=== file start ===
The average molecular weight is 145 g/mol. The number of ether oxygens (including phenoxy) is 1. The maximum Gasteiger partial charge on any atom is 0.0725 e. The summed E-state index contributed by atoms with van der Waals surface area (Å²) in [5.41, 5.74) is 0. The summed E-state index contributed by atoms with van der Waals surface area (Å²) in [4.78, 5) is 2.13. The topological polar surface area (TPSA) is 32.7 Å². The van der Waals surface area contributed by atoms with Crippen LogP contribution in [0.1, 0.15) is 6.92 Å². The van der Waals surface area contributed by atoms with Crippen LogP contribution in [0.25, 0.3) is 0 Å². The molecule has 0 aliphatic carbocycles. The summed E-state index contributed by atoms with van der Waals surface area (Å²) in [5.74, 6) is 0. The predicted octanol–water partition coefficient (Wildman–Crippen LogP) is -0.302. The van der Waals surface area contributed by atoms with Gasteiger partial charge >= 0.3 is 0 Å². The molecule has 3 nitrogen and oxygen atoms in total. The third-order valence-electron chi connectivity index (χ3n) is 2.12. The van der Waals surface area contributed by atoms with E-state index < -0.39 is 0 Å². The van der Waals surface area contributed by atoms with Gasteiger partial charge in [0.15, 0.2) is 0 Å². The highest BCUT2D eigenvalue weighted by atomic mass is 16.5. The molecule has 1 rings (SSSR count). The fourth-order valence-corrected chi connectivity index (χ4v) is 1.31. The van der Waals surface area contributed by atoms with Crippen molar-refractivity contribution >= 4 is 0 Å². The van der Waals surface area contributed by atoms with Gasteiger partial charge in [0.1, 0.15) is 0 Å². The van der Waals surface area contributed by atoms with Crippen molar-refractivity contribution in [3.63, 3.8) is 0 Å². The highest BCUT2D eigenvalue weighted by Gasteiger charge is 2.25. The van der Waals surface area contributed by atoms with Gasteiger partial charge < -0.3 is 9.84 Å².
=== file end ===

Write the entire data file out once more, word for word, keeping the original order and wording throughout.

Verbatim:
The average molecular weight is 145 g/mol. The number of ether oxygens (including phenoxy) is 1. The maximum Gasteiger partial charge on any atom is 0.0725 e. The summed E-state index contributed by atoms with van der Waals surface area (Å²) in [5.41, 5.74) is 0. The summed E-state index contributed by atoms with van der Waals surface area (Å²) in [4.78, 5) is 2.13. The topological polar surface area (TPSA) is 32.7 Å². The van der Waals surface area contributed by atoms with Crippen LogP contribution in [0.1, 0.15) is 6.92 Å². The van der Waals surface area contributed by atoms with Crippen LogP contribution in [0.25, 0.3) is 0 Å². The molecule has 0 aliphatic carbocycles. The summed E-state index contributed by atoms with van der Waals surface area (Å²) in [5.74, 6) is 0. The predicted octanol–water partition coefficient (Wildman–Crippen LogP) is -0.302. The van der Waals surface area contributed by atoms with Gasteiger partial charge >= 0.3 is 0 Å². The molecule has 3 nitrogen and oxygen atoms in total. The third-order valence-electron chi connectivity index (χ3n) is 2.12. The van der Waals surface area contributed by atoms with E-state index < -0.39 is 0 Å². The van der Waals surface area contributed by atoms with Gasteiger partial charge in [0.15, 0.2) is 0 Å². The highest BCUT2D eigenvalue weighted by atomic mass is 16.5. The molecule has 1 rings (SSSR count). The fourth-order valence-corrected chi connectivity index (χ4v) is 1.31. The van der Waals surface area contributed by atoms with Crippen molar-refractivity contribution >= 4 is 0 Å². The van der Waals surface area contributed by atoms with Gasteiger partial charge in [0.1, 0.15) is 0 Å². The van der Waals surface area contributed by atoms with Crippen molar-refractivity contribution in [3.63, 3.8) is 0 Å². The highest BCUT2D eigenvalue weighted by Gasteiger charge is 2.25. The van der Waals surface area contributed by atoms with Gasteiger partial charge < -0.3 is 9.84 Å².